Tuesday, November 16, 2010

OGILVYISMS.

The happiest and most rewarding years I spent as an advertising copywriter was when I worked as a Creative Director for Ogilvy & Mather International in Toronto, New, York, Houston, Los Angeles, and Sao Paulo, Brazil. Most memorable of all were the times when I was privileged to work with David personally. He did not lecture to his writers; he taught by example of his own straightforward writing style, and by voicing his clear-headed civilized approach to life.
David Ogilvy published his first book, "Confessions of an Advertising Man," in 1963. It became the most widely read book ever written about advertising. It was followed by "Ogilvy on Advertising" (1983) which expanded on David's beliefs about advertising. Together, the two books set forth a coherent point of view and a compendium of detailed knowledge and specific advice, unlike any other available to practitioners of advertising, before or since.
David Ogilvy has been widely quoted both in and beyond the advertising industry. The following are just a few of his numerous precepts, mostly excerpted from Confessions Of An Advertising Man, while others were voiced by him along the way during his long career.
“I have never wanted to get an account so big that I could not afford to lose it. The day you do that, you commit yourself to living in fear. Frightened agencies lose the courage to give candid advice. Once you lose that, you become a lackey.”
“Every word in the copy must count. Concrete figures must be substituted for atmospheric claims; clich├ęs must give way to facts, and empty exhortations [need to be replaced] by alluring offers.”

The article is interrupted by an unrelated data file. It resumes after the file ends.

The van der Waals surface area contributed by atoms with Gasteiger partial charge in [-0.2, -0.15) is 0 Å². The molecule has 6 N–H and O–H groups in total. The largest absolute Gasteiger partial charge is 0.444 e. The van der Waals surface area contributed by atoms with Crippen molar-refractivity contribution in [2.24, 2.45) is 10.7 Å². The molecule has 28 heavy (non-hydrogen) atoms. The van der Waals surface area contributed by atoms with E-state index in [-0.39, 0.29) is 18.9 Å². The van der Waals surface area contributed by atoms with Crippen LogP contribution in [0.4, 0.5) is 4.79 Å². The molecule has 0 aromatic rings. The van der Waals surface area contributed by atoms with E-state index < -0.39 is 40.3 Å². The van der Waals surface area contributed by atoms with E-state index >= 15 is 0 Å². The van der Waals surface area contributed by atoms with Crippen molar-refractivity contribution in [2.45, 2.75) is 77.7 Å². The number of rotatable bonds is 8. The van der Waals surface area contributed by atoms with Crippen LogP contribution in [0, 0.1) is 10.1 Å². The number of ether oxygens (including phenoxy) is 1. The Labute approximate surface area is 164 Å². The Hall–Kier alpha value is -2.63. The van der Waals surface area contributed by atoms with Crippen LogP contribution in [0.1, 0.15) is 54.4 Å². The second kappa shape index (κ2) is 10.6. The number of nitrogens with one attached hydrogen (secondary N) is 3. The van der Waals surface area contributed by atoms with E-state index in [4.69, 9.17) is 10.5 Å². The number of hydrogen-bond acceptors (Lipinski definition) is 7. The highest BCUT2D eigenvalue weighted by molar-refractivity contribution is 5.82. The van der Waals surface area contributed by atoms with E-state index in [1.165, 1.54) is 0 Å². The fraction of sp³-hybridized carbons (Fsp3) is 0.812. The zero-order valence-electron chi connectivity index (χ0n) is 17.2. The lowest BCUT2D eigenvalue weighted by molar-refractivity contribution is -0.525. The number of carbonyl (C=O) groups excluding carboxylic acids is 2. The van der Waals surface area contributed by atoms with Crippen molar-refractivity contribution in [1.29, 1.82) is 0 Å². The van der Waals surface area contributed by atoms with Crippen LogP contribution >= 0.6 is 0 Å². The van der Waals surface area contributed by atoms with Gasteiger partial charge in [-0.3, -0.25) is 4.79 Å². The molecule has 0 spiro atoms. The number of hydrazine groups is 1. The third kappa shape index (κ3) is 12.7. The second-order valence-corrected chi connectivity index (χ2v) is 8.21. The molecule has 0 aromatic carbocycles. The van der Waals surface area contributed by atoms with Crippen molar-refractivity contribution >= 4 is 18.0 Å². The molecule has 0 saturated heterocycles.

“Do not compete with your agency in the creative area. Why keep a dog and bark yourself?”
“Shakespeare wrote his sonnets within a strict discipline, fourteen lines of iambic pentameter, rhyming in three quatrains and couplet. Were his sonnets dull? Mozart wrote his sonatas within an equally rigid discipline: exposition, development, and recapitulation. Were they dull?”
“I always tell prospective clients about the chinks in our armor. I have noticed that when an antique dealer draws my attention to flaws in a piece of furniture, he wins my confidence.”
“Notice increasing reluctance on the part of marketing executives to use judgment. They are coming to rely too much on research, and they use it as a drunkard uses a lamp-post for support, rather than for illumination.”
“I admire people with gentle manners who treat other people as human beings. I abhor quarrelsome people. I abhor people who wage paper warfare. I despise toadies who suck up to their bosses; they are generally the same people who bully their subordinates.”
“The headline is the ticket on the meat. Use it to flag down readers who are prospects for the kind of product you are advertising.”
“You have only 30 seconds [in a TV commercial]. If you grab attention in the first frame with a visual surprise, you stand a better chance of holding the viewer. People screen out a lot of commercials because they open with something dull ... when you advertise fire extinguishers, open with the fire.”
“I once used the word "obsolete" in a headline, only to discover that 43 per cent of housewives had no idea what it meant. In another headline, I used the word "ineffable," only to discover that I didn't know what it meant myself.”
“No manufacturer ever got rich by underpaying his agency. Pay peanuts and you get monkeys.”